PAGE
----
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Researchers identify growth hormone/insulin-like growth factors critically important for regulation of bone formation

Molecular and Cellular Endocrinology Journal

Loma Linda University researchers have identified growth hormone/insulin-like growth factors (GH/IGF) critically important for the regulation of bone formation.

The discovery was made through ongoing research being conducted to determine the potential of growth hormone/insulin-like growth factor-based (GH/IGF-based) therapies to treat and prevent osteoporosis and other diseases of low bone mass.

The GH/IGF factor axis plays an important role in the regulation of bone remodeling which involves the complex and coordinated interaction of osteoblast lineage cells (which form bone), and osteoclast lineage cells (which resorb bone). It significantly controls both longitudinal bone growth, which is important during childhood, and appositional bone growth, which is important for bone maintenance in adulthood. Deficiencies in this system have been shown to contribute to the development of osteoporosis and other diseases of low bone mass.

Richard C. Lindsey and Subburaman Mohan, co-investigators in the study, have found that GH and IGF-I therapies are particularly beneficial for adults with and without osteoporosis. For children with severely impaired longitudinal bone growth who fail to attain normal height in adulthood, treatment with GH or IGF-I is a logical therapy; long-term administration of GH in children with GH-deficient conditions including isolated GH deficiency and multiple pituitary hormone deficiency significantly improved age-adjusted height in a manner consistent with growth approaching the children's genetic height potential.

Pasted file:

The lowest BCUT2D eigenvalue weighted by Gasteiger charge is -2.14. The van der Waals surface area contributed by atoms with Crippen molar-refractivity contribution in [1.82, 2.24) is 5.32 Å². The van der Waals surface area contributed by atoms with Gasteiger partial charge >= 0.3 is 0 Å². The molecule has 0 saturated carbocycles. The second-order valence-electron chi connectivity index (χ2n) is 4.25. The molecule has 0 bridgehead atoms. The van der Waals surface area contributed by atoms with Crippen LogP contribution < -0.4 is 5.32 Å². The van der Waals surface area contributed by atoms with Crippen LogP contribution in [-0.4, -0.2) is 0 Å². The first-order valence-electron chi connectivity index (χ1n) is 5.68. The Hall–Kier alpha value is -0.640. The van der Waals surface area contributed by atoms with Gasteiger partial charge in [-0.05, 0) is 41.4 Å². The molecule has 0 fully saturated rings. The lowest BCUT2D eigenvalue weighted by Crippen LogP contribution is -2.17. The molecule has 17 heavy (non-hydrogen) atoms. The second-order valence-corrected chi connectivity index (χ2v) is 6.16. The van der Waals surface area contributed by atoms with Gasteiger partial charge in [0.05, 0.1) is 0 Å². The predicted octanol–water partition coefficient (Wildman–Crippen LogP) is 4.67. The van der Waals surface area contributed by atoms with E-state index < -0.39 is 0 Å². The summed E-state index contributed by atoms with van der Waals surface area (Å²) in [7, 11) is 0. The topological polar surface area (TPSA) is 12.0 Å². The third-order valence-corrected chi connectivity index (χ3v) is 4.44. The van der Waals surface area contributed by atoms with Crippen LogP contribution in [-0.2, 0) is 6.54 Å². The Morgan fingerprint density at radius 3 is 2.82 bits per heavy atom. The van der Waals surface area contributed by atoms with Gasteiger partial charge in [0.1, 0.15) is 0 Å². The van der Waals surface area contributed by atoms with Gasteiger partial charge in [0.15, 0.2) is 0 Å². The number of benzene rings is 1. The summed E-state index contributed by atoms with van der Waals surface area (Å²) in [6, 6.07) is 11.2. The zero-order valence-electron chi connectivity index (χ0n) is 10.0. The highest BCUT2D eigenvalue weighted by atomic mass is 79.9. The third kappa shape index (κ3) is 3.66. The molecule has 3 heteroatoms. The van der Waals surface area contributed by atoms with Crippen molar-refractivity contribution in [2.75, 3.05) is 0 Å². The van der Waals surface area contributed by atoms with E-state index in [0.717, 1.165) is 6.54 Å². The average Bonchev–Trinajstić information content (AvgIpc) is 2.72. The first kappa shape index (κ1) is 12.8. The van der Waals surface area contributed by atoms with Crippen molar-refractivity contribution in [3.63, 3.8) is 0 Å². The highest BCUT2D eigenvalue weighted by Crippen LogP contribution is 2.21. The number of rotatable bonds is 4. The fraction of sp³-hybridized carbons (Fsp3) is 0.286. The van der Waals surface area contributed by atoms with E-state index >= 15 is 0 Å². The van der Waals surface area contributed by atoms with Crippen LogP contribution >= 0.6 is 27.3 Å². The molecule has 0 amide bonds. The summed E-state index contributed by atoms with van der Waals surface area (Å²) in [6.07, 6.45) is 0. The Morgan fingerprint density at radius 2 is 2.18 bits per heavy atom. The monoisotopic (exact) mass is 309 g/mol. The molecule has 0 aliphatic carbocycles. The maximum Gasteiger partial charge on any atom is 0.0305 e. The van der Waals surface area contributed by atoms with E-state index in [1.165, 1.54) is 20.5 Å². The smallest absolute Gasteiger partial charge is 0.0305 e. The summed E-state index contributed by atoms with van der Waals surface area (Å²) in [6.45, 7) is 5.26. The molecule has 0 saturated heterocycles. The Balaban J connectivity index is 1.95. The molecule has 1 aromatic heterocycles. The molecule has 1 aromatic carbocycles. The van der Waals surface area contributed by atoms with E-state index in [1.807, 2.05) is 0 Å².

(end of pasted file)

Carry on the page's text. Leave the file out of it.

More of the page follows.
This research was funded by the National Institutes of Health (NIH)  (AR048139 and 2 R25 GM060507) and the US Department of Veterans Affairs (BLR&D 1-101-BX-001396).

Mohan states, “Age-related loss of bone mass occurs, in part, due to a decrease in components of the GH/IGF system. Therefore, supplemental anabolic GH and IGF-I therapies for the treatment of age-related bone loss and osteoporosis show great promise, especially as they demonstrate a relatively safe adverse effect profile.”

“Ultimately, a better understanding of the GH/IGF axis will allow greater pharmacological manipulation of the pathophysiological changes which lead to diseases of low bone mass, helping to treat and, finally, to prevent incapacitating conditions which plague so many worldwide,” said Lindsey.

The full study, to be published by Molecular and Cellular Endocrinology, Volume 432, September 5, 2016, Pages 44–55, can be found at http://www.sciencedirect.com/science/article/pii/S0303720715300836